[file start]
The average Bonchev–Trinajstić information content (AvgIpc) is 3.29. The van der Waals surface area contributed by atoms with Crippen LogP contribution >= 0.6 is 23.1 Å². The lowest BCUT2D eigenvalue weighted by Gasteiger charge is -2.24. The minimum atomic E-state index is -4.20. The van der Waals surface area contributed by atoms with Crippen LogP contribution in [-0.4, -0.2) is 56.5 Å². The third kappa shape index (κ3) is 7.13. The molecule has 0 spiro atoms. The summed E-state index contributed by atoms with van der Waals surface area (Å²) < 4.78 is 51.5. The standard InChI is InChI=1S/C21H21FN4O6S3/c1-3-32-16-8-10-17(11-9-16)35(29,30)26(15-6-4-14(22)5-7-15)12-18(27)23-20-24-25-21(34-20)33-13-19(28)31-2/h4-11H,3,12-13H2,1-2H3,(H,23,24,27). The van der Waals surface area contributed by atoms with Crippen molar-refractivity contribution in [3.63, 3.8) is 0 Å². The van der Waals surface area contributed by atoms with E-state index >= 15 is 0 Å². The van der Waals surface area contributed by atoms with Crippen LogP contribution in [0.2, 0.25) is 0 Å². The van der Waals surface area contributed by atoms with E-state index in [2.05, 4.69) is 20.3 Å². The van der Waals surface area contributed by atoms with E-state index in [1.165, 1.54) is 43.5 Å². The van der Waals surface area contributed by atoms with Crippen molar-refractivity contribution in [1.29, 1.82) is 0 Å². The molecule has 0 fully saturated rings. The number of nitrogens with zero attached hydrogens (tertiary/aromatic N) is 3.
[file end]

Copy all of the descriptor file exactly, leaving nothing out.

The average Bonchev–Trinajstić information content (AvgIpc) is 3.29. The van der Waals surface area contributed by atoms with Crippen LogP contribution >= 0.6 is 23.1 Å². The lowest BCUT2D eigenvalue weighted by Gasteiger charge is -2.24. The minimum atomic E-state index is -4.20. The van der Waals surface area contributed by atoms with Crippen LogP contribution in [-0.4, -0.2) is 56.5 Å². The third kappa shape index (κ3) is 7.13. The molecule has 0 spiro atoms. The summed E-state index contributed by atoms with van der Waals surface area (Å²) < 4.78 is 51.5. The standard InChI is InChI=1S/C21H21FN4O6S3/c1-3-32-16-8-10-17(11-9-16)35(29,30)26(15-6-4-14(22)5-7-15)12-18(27)23-20-24-25-21(34-20)33-13-19(28)31-2/h4-11H,3,12-13H2,1-2H3,(H,23,24,27). The van der Waals surface area contributed by atoms with Crippen molar-refractivity contribution in [3.63, 3.8) is 0 Å². The van der Waals surface area contributed by atoms with E-state index >= 15 is 0 Å². The van der Waals surface area contributed by atoms with Crippen LogP contribution in [0.2, 0.25) is 0 Å². The van der Waals surface area contributed by atoms with E-state index in [2.05, 4.69) is 20.3 Å². The van der Waals surface area contributed by atoms with E-state index in [1.165, 1.54) is 43.5 Å². The van der Waals surface area contributed by atoms with Crippen molar-refractivity contribution in [1.29, 1.82) is 0 Å². The molecule has 0 fully saturated rings. The number of nitrogens with zero attached hydrogens (tertiary/aromatic N) is 3.